This is a trend that has been in existence since the beginning, but recent developments have accelerated the process. Particularly the Citizens United ruling and the effect massive infusions of cash as a result, have had disastrous impact on the cost of campaigning.
In an era when the only way to connect with the people was by riding the rails, holding debates, and publishing your views in newspapers, Abraham Lincoln spent the equivalent of $2.8 million dollars ($100,000 actual dollars)
In an era when there are more media outlets to buy time on than you can imagine, it required Barack Obama to spend $730 million in 2008, and the current 2012 election is on track to break $1 billion.
Obama will spend 357 times what Lincoln spent in equivalent dollars, or 1000 times as much in actual dollars. That’s a lot of money.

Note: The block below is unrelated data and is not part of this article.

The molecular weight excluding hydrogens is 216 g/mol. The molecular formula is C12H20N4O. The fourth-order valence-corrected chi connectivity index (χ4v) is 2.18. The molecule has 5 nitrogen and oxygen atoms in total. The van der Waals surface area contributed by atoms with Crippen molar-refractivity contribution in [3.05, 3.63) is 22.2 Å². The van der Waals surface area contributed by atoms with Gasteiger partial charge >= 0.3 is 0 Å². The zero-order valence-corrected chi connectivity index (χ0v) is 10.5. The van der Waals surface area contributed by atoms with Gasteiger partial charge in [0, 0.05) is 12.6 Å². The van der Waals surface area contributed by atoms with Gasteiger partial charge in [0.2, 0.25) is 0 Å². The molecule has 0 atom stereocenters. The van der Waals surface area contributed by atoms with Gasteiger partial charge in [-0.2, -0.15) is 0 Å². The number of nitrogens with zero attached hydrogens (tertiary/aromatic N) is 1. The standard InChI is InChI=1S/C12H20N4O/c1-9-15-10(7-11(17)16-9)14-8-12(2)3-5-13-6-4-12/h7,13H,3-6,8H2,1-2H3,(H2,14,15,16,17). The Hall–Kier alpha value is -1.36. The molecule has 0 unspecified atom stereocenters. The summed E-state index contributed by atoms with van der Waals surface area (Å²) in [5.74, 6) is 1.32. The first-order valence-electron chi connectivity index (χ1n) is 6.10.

Do you really think that’s being done just for the altruistic reason of “promoting good government”, or do you think the companies and people who fund that may expect something in return?
Getting that money has become the over-riding concern of our politicians.
A representative can take office with the most altruistic of goals, intending to hold his course and do the right thing regardless of outside forces, but if he does that at the expense of being re-elected then he may as well have never run.
Add to this the fact that it requires a consensus to pass laws, and the people he needs to build that consensus with are under the same pressures.
Unless we somehow put 535 of the most highly principled humans alive into the federal government, and our own representative was able to get a majority to agree with him, and they were all willing to lose the next election if necessary to vote on what they felt was right, our representative would never pass anything.